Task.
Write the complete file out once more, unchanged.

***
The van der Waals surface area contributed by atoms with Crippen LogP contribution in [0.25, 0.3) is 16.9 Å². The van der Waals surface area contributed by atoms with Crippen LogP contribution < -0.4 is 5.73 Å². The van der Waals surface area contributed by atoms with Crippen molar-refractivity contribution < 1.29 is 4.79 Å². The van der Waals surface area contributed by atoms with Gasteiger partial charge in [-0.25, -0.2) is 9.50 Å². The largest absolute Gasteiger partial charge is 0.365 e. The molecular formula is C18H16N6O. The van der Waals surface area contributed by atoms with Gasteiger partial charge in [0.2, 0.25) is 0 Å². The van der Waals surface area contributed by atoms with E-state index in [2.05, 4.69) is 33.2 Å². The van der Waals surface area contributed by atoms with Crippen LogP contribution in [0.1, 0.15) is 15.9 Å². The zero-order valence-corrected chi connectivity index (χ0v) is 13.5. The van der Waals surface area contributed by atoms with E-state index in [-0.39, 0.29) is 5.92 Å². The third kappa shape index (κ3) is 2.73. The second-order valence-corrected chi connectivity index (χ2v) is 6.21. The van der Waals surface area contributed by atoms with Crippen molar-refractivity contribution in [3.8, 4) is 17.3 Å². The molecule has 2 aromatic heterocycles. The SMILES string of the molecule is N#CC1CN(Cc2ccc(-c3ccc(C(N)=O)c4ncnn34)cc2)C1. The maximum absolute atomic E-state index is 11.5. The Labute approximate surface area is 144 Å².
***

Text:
The van der Waals surface area contributed by atoms with Crippen LogP contribution in [0.25, 0.3) is 16.9 Å². The van der Waals surface area contributed by atoms with Crippen LogP contribution < -0.4 is 5.73 Å². The van der Waals surface area contributed by atoms with Crippen molar-refractivity contribution < 1.29 is 4.79 Å². The van der Waals surface area contributed by atoms with Gasteiger partial charge in [-0.25, -0.2) is 9.50 Å². The largest absolute Gasteiger partial charge is 0.365 e. The molecular formula is C18H16N6O. The van der Waals surface area contributed by atoms with Gasteiger partial charge in [0.2, 0.25) is 0 Å². The van der Waals surface area contributed by atoms with E-state index in [2.05, 4.69) is 33.2 Å². The van der Waals surface area contributed by atoms with Crippen LogP contribution in [0.1, 0.15) is 15.9 Å². The zero-order valence-corrected chi connectivity index (χ0v) is 13.5. The van der Waals surface area contributed by atoms with E-state index in [-0.39, 0.29) is 5.92 Å². The third kappa shape index (κ3) is 2.73. The second-order valence-corrected chi connectivity index (χ2v) is 6.21. The van der Waals surface area contributed by atoms with Crippen molar-refractivity contribution in [3.8, 4) is 17.3 Å². The molecule has 2 aromatic heterocycles. The SMILES string of the molecule is N#CC1CN(Cc2ccc(-c3ccc(C(N)=O)c4ncnn34)cc2)C1. The maximum absolute atomic E-state index is 11.5. The Labute approximate surface area is 144 Å².